Disparity in Capital Punishment Between the Northern and Southern States

Elected officials during the civil war era gave complete authority over executions to the State level of Government. This led to the institutionalizing of the death penalty though it was done this way to restrain Judges from acting overzealously. With capital punishment reform also came newer ways of carrying out capital punishment. The close of the nineteenth century saw the advent of the electric chair for use in capital punishment and lethal injection later became a manner used considered more humane.
During the late nineteenth and early twentieth-century race relations were at fever pitch and many executions in the South took place, handled by groups of white individuals in a lynching that involved hanging black individuals with no trial of any nature. When this lynch mobbing had nearly ceased in 1930, authorized execution rates rose. The reaction of Americans following World War II to the heinous crimes committed and the 6 million Jews who had been killed by State order gave Americans second thoughts on using execution as a means of punishment. There were no executions in the United States whatsoever between 1967 and 1972. The end of the death penalty came at a time when the civil rights movement was striving hard in this direction, claiming a disproportionate number of blacks were being executed over whites for the same or similar crimes.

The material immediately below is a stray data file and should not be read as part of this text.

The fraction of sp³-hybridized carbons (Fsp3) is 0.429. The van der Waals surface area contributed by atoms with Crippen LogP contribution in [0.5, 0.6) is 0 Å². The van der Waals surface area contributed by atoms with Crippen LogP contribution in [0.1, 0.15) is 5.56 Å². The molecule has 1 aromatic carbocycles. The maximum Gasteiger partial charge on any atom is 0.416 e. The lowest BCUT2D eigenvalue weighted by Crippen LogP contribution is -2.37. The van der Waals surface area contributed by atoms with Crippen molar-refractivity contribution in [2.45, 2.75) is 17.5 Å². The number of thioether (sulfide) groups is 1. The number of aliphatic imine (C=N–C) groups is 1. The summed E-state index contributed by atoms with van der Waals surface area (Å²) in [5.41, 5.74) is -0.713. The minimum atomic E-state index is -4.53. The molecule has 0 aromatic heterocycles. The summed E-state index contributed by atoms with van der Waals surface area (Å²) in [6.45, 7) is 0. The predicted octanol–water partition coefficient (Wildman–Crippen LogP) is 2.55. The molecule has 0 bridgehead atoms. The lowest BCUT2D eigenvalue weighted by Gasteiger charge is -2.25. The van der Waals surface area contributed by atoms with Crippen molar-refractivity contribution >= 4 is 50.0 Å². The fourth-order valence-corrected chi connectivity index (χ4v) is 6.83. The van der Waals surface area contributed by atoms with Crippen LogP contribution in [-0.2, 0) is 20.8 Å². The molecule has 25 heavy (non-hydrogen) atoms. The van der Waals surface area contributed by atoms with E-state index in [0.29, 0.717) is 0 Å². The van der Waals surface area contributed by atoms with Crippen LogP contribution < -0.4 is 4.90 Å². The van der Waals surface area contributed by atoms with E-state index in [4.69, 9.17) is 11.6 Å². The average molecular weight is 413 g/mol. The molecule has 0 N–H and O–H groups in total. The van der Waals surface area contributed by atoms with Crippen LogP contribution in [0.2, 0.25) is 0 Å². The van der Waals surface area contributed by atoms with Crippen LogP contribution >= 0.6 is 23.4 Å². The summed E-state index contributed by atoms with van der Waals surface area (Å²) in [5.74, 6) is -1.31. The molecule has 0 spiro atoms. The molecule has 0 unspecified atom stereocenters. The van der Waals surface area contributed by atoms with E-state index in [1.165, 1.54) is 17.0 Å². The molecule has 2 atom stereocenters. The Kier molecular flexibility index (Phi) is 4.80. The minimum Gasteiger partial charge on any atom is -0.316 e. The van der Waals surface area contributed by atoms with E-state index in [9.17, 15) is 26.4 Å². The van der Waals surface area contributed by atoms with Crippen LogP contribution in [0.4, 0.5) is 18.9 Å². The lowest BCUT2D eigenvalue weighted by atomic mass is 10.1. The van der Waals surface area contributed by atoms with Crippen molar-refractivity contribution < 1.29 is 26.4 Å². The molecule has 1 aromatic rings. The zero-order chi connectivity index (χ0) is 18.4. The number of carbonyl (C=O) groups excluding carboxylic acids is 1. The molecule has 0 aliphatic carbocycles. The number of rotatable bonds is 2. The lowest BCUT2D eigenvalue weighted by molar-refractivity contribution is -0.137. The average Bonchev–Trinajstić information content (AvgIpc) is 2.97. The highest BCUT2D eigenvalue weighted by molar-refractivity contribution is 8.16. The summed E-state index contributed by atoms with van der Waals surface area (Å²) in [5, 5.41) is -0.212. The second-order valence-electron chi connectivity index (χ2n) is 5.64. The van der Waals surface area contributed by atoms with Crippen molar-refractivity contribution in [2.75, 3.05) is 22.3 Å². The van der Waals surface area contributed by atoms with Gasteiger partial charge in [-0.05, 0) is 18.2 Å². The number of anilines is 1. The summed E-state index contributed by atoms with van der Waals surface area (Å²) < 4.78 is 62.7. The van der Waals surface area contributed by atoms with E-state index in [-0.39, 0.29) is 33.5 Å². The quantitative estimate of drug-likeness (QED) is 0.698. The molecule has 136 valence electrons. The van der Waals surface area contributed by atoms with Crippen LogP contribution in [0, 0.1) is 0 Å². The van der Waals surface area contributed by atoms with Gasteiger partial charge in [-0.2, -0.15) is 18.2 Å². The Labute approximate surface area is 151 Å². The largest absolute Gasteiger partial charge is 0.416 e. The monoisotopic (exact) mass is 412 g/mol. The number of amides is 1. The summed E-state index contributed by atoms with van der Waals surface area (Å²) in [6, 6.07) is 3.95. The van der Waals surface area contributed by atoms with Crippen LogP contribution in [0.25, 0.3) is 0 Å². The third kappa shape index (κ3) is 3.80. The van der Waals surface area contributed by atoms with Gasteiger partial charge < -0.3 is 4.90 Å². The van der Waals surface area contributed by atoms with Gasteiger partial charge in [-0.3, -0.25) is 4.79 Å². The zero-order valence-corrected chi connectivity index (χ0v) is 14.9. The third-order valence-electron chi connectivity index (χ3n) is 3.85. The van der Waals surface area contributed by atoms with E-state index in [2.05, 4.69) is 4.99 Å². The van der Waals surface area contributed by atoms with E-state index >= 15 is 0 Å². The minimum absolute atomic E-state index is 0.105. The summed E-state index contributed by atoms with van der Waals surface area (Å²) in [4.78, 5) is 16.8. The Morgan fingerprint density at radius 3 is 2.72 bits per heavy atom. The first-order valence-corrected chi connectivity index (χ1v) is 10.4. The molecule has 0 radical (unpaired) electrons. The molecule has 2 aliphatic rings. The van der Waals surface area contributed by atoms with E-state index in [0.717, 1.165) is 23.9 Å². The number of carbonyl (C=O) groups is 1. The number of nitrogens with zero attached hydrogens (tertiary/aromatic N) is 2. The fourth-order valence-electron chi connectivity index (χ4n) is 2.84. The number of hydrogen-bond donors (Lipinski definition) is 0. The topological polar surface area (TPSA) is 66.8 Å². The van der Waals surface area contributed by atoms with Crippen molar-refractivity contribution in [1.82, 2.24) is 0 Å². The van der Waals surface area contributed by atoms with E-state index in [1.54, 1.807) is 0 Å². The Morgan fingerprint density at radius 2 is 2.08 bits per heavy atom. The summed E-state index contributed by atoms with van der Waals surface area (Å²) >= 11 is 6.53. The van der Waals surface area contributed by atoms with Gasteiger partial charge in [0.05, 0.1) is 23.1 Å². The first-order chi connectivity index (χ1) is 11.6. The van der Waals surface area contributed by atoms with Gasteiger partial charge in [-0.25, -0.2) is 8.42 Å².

At the conclusion of Vietnam and the civil rights, movement the legislature sought ways in which to make the death penalty seemed humane and fairly administered, administered without regard to skin color. As a result, many States required the Supreme Court to review the case before capital punishment could be handed down. A later case brought before the Supreme Court was shown fair and just leading the way for the death penalty’s return in all other states. There were much excitement and eagerness on the part of the pro-death penalty lobbyists for the&nbsp.first man, named Spenkelink, to be executed to be white, avoiding any racial conflict in an already tense situation. Despite dramatic last-minute appeals Spenkelink was put to death in the Florida electric chair in 1979.